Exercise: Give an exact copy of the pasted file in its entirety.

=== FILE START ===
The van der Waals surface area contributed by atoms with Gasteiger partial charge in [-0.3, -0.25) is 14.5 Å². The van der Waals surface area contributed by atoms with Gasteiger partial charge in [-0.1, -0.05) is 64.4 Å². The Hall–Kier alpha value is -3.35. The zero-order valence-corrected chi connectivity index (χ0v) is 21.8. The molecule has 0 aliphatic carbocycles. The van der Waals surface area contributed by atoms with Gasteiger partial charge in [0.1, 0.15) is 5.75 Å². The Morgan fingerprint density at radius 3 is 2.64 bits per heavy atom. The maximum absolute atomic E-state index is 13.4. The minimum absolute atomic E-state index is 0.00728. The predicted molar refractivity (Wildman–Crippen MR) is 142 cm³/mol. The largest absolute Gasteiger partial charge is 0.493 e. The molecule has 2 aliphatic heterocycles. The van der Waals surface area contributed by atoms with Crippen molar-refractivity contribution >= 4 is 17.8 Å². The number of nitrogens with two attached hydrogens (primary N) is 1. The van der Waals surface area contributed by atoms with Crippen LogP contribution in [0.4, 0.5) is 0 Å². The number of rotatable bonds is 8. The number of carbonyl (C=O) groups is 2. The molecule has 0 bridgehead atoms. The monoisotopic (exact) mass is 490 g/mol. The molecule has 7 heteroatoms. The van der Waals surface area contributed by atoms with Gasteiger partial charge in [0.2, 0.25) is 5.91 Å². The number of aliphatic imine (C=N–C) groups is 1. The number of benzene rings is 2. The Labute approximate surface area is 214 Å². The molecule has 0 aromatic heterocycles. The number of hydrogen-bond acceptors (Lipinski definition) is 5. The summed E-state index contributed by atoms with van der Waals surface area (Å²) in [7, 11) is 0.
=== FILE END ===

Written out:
The van der Waals surface area contributed by atoms with Gasteiger partial charge in [-0.3, -0.25) is 14.5 Å². The van der Waals surface area contributed by atoms with Gasteiger partial charge in [-0.1, -0.05) is 64.4 Å². The Hall–Kier alpha value is -3.35. The zero-order valence-corrected chi connectivity index (χ0v) is 21.8. The molecule has 0 aliphatic carbocycles. The van der Waals surface area contributed by atoms with Gasteiger partial charge in [0.1, 0.15) is 5.75 Å². The Morgan fingerprint density at radius 3 is 2.64 bits per heavy atom. The maximum absolute atomic E-state index is 13.4. The minimum absolute atomic E-state index is 0.00728. The predicted molar refractivity (Wildman–Crippen MR) is 142 cm³/mol. The largest absolute Gasteiger partial charge is 0.493 e. The molecule has 2 aliphatic heterocycles. The van der Waals surface area contributed by atoms with Crippen molar-refractivity contribution >= 4 is 17.8 Å². The number of nitrogens with two attached hydrogens (primary N) is 1. The van der Waals surface area contributed by atoms with Crippen LogP contribution in [0.4, 0.5) is 0 Å². The number of rotatable bonds is 8. The number of carbonyl (C=O) groups is 2. The molecule has 0 bridgehead atoms. The monoisotopic (exact) mass is 490 g/mol. The molecule has 7 heteroatoms. The van der Waals surface area contributed by atoms with Gasteiger partial charge in [0.2, 0.25) is 5.91 Å². The number of aliphatic imine (C=N–C) groups is 1. The number of benzene rings is 2. The Labute approximate surface area is 214 Å². The molecule has 0 aromatic heterocycles. The number of hydrogen-bond acceptors (Lipinski definition) is 5. The summed E-state index contributed by atoms with van der Waals surface area (Å²) in [7, 11) is 0.